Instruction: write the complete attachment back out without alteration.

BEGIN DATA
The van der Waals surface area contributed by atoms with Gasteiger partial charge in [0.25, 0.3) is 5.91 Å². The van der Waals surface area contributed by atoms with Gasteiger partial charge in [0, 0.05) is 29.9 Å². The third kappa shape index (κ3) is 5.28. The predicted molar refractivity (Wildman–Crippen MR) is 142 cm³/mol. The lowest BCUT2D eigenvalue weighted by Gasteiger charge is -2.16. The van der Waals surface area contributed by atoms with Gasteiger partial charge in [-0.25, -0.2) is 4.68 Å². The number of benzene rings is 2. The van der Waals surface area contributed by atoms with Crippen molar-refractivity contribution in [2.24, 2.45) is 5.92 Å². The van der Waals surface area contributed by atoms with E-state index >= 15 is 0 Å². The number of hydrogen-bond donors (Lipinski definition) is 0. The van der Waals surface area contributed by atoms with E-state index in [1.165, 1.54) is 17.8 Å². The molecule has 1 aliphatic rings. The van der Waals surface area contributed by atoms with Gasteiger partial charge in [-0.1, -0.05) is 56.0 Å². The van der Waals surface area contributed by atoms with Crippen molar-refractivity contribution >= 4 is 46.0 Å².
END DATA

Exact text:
The van der Waals surface area contributed by atoms with Gasteiger partial charge in [0.25, 0.3) is 5.91 Å². The van der Waals surface area contributed by atoms with Gasteiger partial charge in [0, 0.05) is 29.9 Å². The third kappa shape index (κ3) is 5.28. The predicted molar refractivity (Wildman–Crippen MR) is 142 cm³/mol. The lowest BCUT2D eigenvalue weighted by Gasteiger charge is -2.16. The van der Waals surface area contributed by atoms with Gasteiger partial charge in [-0.25, -0.2) is 4.68 Å². The number of benzene rings is 2. The van der Waals surface area contributed by atoms with Crippen molar-refractivity contribution in [2.24, 2.45) is 5.92 Å². The van der Waals surface area contributed by atoms with E-state index >= 15 is 0 Å². The number of hydrogen-bond donors (Lipinski definition) is 0. The van der Waals surface area contributed by atoms with E-state index in [1.165, 1.54) is 17.8 Å². The molecule has 1 aliphatic rings. The van der Waals surface area contributed by atoms with Gasteiger partial charge in [-0.1, -0.05) is 56.0 Å². The van der Waals surface area contributed by atoms with Crippen molar-refractivity contribution >= 4 is 46.0 Å².